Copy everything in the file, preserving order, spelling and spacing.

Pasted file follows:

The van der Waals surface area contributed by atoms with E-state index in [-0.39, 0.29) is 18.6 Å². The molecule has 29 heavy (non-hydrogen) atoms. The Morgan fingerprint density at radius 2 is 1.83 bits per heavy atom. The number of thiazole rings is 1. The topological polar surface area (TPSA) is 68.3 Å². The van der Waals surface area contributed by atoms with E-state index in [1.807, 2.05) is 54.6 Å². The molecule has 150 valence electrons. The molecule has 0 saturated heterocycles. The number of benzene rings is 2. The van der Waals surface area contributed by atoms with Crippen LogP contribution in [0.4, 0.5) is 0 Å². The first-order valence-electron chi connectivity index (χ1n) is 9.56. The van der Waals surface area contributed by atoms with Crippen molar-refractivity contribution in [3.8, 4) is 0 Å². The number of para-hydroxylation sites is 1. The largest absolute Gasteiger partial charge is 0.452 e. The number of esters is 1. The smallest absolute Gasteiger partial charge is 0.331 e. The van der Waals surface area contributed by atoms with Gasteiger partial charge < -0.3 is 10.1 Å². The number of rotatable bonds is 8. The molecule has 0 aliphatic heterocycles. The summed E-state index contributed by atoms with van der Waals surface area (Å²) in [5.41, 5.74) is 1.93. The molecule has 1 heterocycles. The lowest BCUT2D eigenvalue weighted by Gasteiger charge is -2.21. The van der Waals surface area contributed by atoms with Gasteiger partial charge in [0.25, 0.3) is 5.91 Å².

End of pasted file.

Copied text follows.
The van der Waals surface area contributed by atoms with E-state index in [-0.39, 0.29) is 18.6 Å². The molecule has 29 heavy (non-hydrogen) atoms. The Morgan fingerprint density at radius 2 is 1.83 bits per heavy atom. The number of thiazole rings is 1. The topological polar surface area (TPSA) is 68.3 Å². The van der Waals surface area contributed by atoms with E-state index in [1.807, 2.05) is 54.6 Å². The molecule has 150 valence electrons. The molecule has 0 saturated heterocycles. The number of benzene rings is 2. The van der Waals surface area contributed by atoms with Crippen LogP contribution in [0.4, 0.5) is 0 Å². The first-order valence-electron chi connectivity index (χ1n) is 9.56. The van der Waals surface area contributed by atoms with Crippen molar-refractivity contribution in [3.8, 4) is 0 Å². The number of para-hydroxylation sites is 1. The largest absolute Gasteiger partial charge is 0.452 e. The number of esters is 1. The smallest absolute Gasteiger partial charge is 0.331 e. The van der Waals surface area contributed by atoms with Gasteiger partial charge < -0.3 is 10.1 Å². The number of rotatable bonds is 8. The molecule has 0 aliphatic heterocycles. The summed E-state index contributed by atoms with van der Waals surface area (Å²) in [5.41, 5.74) is 1.93. The molecule has 1 heterocycles. The lowest BCUT2D eigenvalue weighted by Gasteiger charge is -2.21. The van der Waals surface area contributed by atoms with Gasteiger partial charge in [0.25, 0.3) is 5.91 Å².